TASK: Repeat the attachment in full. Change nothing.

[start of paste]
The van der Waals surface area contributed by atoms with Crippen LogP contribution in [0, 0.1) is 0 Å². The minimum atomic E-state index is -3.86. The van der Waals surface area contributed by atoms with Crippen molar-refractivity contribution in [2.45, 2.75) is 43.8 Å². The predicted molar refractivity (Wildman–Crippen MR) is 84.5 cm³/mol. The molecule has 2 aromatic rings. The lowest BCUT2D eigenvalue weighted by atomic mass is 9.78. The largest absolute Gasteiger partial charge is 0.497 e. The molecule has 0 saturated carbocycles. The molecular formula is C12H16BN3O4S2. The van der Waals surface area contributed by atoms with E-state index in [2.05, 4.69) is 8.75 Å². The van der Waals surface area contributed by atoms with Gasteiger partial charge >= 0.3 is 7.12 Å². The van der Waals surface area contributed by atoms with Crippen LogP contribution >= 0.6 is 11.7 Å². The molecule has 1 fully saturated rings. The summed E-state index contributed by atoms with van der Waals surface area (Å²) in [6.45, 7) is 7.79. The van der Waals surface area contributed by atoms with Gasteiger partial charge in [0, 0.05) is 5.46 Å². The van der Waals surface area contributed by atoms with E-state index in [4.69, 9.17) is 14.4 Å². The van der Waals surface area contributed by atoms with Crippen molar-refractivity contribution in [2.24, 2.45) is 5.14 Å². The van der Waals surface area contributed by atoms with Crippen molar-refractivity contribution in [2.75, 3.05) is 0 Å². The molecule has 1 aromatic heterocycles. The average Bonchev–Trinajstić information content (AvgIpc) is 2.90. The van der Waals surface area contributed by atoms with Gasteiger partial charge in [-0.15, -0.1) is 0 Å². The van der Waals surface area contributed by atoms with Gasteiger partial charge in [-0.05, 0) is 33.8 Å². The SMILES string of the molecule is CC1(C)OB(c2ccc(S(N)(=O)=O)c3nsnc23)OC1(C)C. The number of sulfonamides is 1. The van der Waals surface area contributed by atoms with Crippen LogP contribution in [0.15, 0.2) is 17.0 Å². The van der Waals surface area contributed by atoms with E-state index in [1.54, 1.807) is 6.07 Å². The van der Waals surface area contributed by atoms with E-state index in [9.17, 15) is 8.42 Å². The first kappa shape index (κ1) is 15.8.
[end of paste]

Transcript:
The van der Waals surface area contributed by atoms with Crippen LogP contribution in [0, 0.1) is 0 Å². The minimum atomic E-state index is -3.86. The van der Waals surface area contributed by atoms with Crippen molar-refractivity contribution in [2.45, 2.75) is 43.8 Å². The predicted molar refractivity (Wildman–Crippen MR) is 84.5 cm³/mol. The molecule has 2 aromatic rings. The lowest BCUT2D eigenvalue weighted by atomic mass is 9.78. The largest absolute Gasteiger partial charge is 0.497 e. The molecule has 0 saturated carbocycles. The molecular formula is C12H16BN3O4S2. The van der Waals surface area contributed by atoms with E-state index in [2.05, 4.69) is 8.75 Å². The van der Waals surface area contributed by atoms with Gasteiger partial charge >= 0.3 is 7.12 Å². The van der Waals surface area contributed by atoms with Crippen LogP contribution >= 0.6 is 11.7 Å². The molecule has 1 fully saturated rings. The summed E-state index contributed by atoms with van der Waals surface area (Å²) in [6.45, 7) is 7.79. The van der Waals surface area contributed by atoms with Gasteiger partial charge in [0, 0.05) is 5.46 Å². The van der Waals surface area contributed by atoms with E-state index in [4.69, 9.17) is 14.4 Å². The van der Waals surface area contributed by atoms with Crippen molar-refractivity contribution in [2.24, 2.45) is 5.14 Å². The van der Waals surface area contributed by atoms with Crippen molar-refractivity contribution in [2.75, 3.05) is 0 Å². The molecule has 1 aromatic heterocycles. The average Bonchev–Trinajstić information content (AvgIpc) is 2.90. The van der Waals surface area contributed by atoms with Gasteiger partial charge in [-0.15, -0.1) is 0 Å². The van der Waals surface area contributed by atoms with Gasteiger partial charge in [-0.05, 0) is 33.8 Å². The SMILES string of the molecule is CC1(C)OB(c2ccc(S(N)(=O)=O)c3nsnc23)OC1(C)C. The number of sulfonamides is 1. The van der Waals surface area contributed by atoms with Crippen LogP contribution in [0.15, 0.2) is 17.0 Å². The van der Waals surface area contributed by atoms with E-state index in [1.54, 1.807) is 6.07 Å². The van der Waals surface area contributed by atoms with E-state index in [9.17, 15) is 8.42 Å². The first kappa shape index (κ1) is 15.8.